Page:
4. It’s rich in iron and magnesium and therefore helps to nourish the spinal cord, the nerves and the brain fibers promoting memory, concentration and muscle function.


Culinary uses

Purslane can be eaten raw or cooked and is very adaptable to any dish that calls for greens. It is very common to have it in a salad, usually in combination with onion, chives or freshly grounded pepper to counteract the cooling effect of the plant. It is good in sandwiches, stir-fries, omelettes, soups and pickles.


It can be eaten freely, however it does contain a reasonable amount of oxalic acid (about the same amount as spinach); the younger the leaves the lower the content. If this worries you, keep in mind that a high oxalic acid intake is not a problem as long as it is combined with foods rich in calcium (vegetables, greens and dairy) and daily exposure to sunshine for vitamin D synthesis (for further references on oxalic acid see How can I use herbs in my daily life by Isabell Shipard, highly recommended book to have in your collection).

Purslane seeds

Early settles mention Australian Aboriginals collecting purslane seeds and grinding them into a flour that they would then cook into small cakes in hot ashes. Botanist Joseph Maiden wrote in 1889 “One would suppose that so small a seed would scarcely repay the labour of collecting” but “ the natives get in splendid condition on it”.

A patch of about a square meter will produce a heaped tablespoon of oily, highly nutritious seeds, which flavour has been compared to the one of linseed.


Pickled purslane recipe

1 cup of whiteIMG_9037 vinegar

1 TBS of sugar

½ TBS of salt

herbs and spices (bay leaves, fennel seeds, mustard seeds, nigella seeds…)

freshly picked purslane stems and leaves


Rinse the purslane, cut it in small sections and place it in sterilized jars. In the meantime bring the vinegar with all the other ingredients to a boil and let simmer for 10 minutes. Pour the pickling solution over the purslane and fill the jars to the top. Close the jars and let cool down upside-down. Wait at least a month before consuming.

So please, don’t call this amazing plant a weed but enjoy the health benefits of such an incredibly adaptable “superfood”.

Why is Wagtail salad so damn good?

At Wagtail Urban Farm we are really passionate about growing food in a way that respects the planet and provides our community with high quality veggies fully packed with flavour and nutrients.


If you have never tried our salad mix, you’re truly missing out on a unique culinary experience. It sounds a bit over-the-top, doesn’t it? But trust me, a single mouthful will change your whole perspective on salad and you won’t be able to eat a tasteless, hydroponic iceberg lettuce ever again.


But why is Wagtail salad so good?

  1. It’s ultra local: grown in Mitchell Park and sold in Glenelg North, less than 6km from the farm to the market. Unless you grow veggies in your own backyard (and we really encourage you to do so), you’re unlikely to find a salad mix more local than this. Less transportation means fresher veggies and less co2 emissions. It’s good for you and for the planet!Screen shot 2015-12-16 at 4.48.36 PM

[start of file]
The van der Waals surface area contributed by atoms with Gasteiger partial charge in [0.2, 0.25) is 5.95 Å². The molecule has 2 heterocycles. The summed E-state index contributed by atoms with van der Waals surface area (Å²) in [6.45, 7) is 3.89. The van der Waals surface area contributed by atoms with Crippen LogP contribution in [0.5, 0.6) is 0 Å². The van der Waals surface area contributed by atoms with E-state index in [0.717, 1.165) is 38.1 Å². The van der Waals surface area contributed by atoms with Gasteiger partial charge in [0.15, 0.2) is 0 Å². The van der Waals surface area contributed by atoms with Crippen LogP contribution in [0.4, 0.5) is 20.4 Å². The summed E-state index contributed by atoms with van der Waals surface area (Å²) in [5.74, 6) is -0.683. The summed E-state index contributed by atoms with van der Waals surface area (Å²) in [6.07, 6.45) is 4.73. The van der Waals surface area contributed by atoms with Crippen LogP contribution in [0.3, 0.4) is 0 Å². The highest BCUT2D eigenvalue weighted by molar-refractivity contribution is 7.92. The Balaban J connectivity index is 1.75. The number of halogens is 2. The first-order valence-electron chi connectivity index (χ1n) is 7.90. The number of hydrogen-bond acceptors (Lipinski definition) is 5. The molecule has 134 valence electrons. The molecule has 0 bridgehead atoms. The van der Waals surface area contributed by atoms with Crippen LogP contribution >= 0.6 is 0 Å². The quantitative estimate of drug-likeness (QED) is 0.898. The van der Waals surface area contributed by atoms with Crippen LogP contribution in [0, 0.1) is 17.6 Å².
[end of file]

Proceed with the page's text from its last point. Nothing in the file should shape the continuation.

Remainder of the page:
2. It’s a treat for the eyes: the different greens and reds of the lettuces are vibrant, a variety of flowers and petals adds bursts of colour and the culinary herbs create interesting contrasts in the textures making the salad so beautiful that even kids and the skeptical cannot resist it.IMG_6383
  3. It tastes amazing: store-bought salad has lead our society to think of it as something tasteless and boring, to use as a garnish or side dish. Real salad is full of taste and each single variety has its own characteristics. On top of this we add a collection of fragrant, medicinal herbs and edible flowers to make every single mouthful unique.20151119_064307
  4. It’s nutrient rich: the most important principle that we apply at Wagtail is “feed your soil”. Healthy soil = healthy veggies = healthy people. When veggies are grown for the big market they need to pass very strict aesthetic criteria and travel across the planet to be sold; therefore they are grown to look good and last long and little importance is given to their actual nutritional value. Some fruit and veggies are so poor in essential nutrients that it is almost worthless eating them. This explains why at the chemist shop the supplement shelves grow longer and longer. At Wagtail our priority is to grow nutrient-dense food and for this reason we make sure we feed our soil right.20151203_065205
  5. It stays fresh and crunchy for a long time: you can bring home a salad bag, forget it in the fridge and find it a week after just as fresh as the first day. How is it possible? First of all it has not been cold stored and in fact when you buy it is less than 4 hours old (we pick our veggies at the crack of dawn and sell them the same day at the market). But the real secret is, again, the care we have for the soil. By replenishing it with volcanic rock minerals and a complete organic fertiliser tailored to its needs we grow veggies with a solid structure that will stay crunchy and fresh for a long time.20151022_074756 copy
  6. It comes in biodegradable packaging: we really believe in the power of every one of us to reduce waste production and make a difference for the planet. For this reason we pack Wagtail salad mix in cellophane bags that can be put in the compost bin or worm farm.20151203_104339